Do most companies still partake in the holiday corporate gift giving tradition? At least in the professional services and small business classification, it seems a majority still do. CNBC says that last year, 51 percent of these businesses would be sending out representative thanks and good wishes to their client companies in the form of food, music, tickets to entertainment, and other various, corporate-branded mementos.
According to Forbes, some of the top corporate gifts for the holidays are “subscription-based” (think the next generation of Fruit of the Month Club), a gift that keeps on giving throughout the year, ostensibly keeping the “giver” in mind every time another package arrives. This presumes a fairly close level of familiarity with the intended recipient – how often do detailed lifestyle habits, media preferences, or even general food allergies come up in intermittent business conversation?
Beyond sending a recipient to the hospital in anaphylactic shock from an inappropriate food gift, sending meaningless, generic gifts can backfire in more mundane fashion.
Beyond sending a recipient to the hospital in anaphylactic shock from an inappropriate food gift, sending meaningless, generic gifts can backfire in more mundane fashion. As one CEO for a major professional services firm recently remarked (after receiving another sleeve of low-end, corporate-branded golf balls from an outsourcing provider) – “What are they thinking? We are fortunate to have everything we need, why not just make a charitable donation in our name!?”
In fact, for those close client relationships, the New York Times advises tailoring to the recipient as specifically as possible, while still keeping true to the “giver” company’s own brand values – people want to do business with companies whose values reflect their own. At The Alexander Group, for many years, we sent gift baskets, golf balls and other hit-or-miss tokens. But now, we use our annual holiday card to allow our clients to choose one of three charities for us to make a donation in their name. We’ve received wonderful feedback from our clients in this regard and we’re grateful for the opportunity to help meaningful organizations further their causes.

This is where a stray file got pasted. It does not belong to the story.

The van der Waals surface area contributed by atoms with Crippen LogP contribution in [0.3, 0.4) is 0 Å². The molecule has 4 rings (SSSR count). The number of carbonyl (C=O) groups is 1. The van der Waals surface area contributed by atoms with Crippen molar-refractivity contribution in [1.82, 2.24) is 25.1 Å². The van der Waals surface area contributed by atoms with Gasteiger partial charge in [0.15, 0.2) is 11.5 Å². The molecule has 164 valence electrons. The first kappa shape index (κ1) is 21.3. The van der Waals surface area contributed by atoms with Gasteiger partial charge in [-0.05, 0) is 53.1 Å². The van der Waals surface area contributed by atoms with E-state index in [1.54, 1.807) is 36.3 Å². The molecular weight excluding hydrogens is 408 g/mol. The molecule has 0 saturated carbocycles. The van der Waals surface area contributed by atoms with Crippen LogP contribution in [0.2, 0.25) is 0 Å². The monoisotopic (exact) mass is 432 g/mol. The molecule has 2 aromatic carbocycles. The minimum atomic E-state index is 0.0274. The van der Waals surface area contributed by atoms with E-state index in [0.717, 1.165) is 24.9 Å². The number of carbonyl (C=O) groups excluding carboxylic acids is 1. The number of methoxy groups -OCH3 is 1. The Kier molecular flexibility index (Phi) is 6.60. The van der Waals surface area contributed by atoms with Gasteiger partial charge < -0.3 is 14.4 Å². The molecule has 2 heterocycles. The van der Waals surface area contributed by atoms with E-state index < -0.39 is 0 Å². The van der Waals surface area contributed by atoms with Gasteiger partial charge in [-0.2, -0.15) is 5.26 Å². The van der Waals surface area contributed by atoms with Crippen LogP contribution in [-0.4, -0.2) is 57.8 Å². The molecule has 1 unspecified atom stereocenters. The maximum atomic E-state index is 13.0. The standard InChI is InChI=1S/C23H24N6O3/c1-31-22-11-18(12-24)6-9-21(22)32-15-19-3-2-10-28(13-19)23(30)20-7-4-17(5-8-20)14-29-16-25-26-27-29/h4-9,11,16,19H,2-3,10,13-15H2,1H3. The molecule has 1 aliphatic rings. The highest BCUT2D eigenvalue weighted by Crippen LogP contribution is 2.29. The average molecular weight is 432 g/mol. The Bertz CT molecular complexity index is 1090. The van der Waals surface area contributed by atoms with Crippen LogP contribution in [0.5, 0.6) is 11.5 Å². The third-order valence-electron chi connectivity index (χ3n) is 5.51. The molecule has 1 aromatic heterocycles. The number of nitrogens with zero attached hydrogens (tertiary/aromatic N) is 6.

The extreme example of sending an overly-specific gift without knowing the “tastes” of the receiver occurred a few years ago, when a national law firm sent “holiday hams” out to each of their clients. When the firm realized they forgot to include cards stating who the hams were from, they had to take the embarrassing step of personally calling each client and relaying that the hams were, in fact, from them. Imagine their further mortification when one particular client, a strict observer of Hasidic Jewish faith, replied back that the gift violated his religious tenets and that he found it offensive…a quick backtrack call to say “Actually, we were mistaken, the ham wasn’t from us” did little to ameliorate the situation.
The corollary to specific tailoring is that quality is king – a garish, oversized holiday display that is unlikely to “vibe” with a client’s décor is more of a burden than gift, while a cheap trinket calendar seems equally archaic and indicative of minimal personal and professional investment. Each in their own way saying more about a company’s lack of thoughtfulness, insight, and a check-the-boxes approach to client relationship management.
Despite the potential pitfalls, companies that send well-thought-out, quality (not necessarily expensive) tokens of thanks and holiday wishes will only underscore and further cement the strength of their client relationships – but remember to include an epinephrine pen with any food baskets, just in case.